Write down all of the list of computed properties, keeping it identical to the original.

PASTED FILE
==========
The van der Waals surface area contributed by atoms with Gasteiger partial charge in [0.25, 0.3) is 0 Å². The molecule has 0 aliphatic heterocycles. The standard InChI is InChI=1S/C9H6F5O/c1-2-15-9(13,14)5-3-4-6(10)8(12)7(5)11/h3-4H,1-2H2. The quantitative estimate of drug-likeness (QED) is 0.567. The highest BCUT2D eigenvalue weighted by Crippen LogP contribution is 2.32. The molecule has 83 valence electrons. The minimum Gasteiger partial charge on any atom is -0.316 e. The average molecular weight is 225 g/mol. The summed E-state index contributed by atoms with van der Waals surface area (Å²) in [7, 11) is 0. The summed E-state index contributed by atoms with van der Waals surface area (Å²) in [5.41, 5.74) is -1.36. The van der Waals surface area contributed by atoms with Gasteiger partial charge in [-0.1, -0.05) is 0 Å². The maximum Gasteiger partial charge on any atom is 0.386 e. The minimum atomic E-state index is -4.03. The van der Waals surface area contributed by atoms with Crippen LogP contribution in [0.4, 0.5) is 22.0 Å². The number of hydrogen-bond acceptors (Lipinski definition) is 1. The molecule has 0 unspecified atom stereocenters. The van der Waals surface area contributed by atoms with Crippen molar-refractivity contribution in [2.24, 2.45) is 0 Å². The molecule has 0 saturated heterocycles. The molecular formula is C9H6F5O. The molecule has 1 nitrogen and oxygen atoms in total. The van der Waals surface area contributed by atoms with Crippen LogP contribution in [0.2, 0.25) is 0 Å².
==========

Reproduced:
The van der Waals surface area contributed by atoms with Gasteiger partial charge in [0.25, 0.3) is 0 Å². The molecule has 0 aliphatic heterocycles. The standard InChI is InChI=1S/C9H6F5O/c1-2-15-9(13,14)5-3-4-6(10)8(12)7(5)11/h3-4H,1-2H2. The quantitative estimate of drug-likeness (QED) is 0.567. The highest BCUT2D eigenvalue weighted by Crippen LogP contribution is 2.32. The molecule has 83 valence electrons. The minimum Gasteiger partial charge on any atom is -0.316 e. The average molecular weight is 225 g/mol. The summed E-state index contributed by atoms with van der Waals surface area (Å²) in [7, 11) is 0. The summed E-state index contributed by atoms with van der Waals surface area (Å²) in [5.41, 5.74) is -1.36. The van der Waals surface area contributed by atoms with Gasteiger partial charge in [-0.1, -0.05) is 0 Å². The maximum Gasteiger partial charge on any atom is 0.386 e. The minimum atomic E-state index is -4.03. The van der Waals surface area contributed by atoms with Crippen LogP contribution in [0.4, 0.5) is 22.0 Å². The number of hydrogen-bond acceptors (Lipinski definition) is 1. The molecule has 0 unspecified atom stereocenters. The van der Waals surface area contributed by atoms with Crippen molar-refractivity contribution in [2.24, 2.45) is 0 Å². The molecule has 0 saturated heterocycles. The molecular formula is C9H6F5O. The molecule has 1 nitrogen and oxygen atoms in total. The van der Waals surface area contributed by atoms with Crippen LogP contribution in [0.2, 0.25) is 0 Å².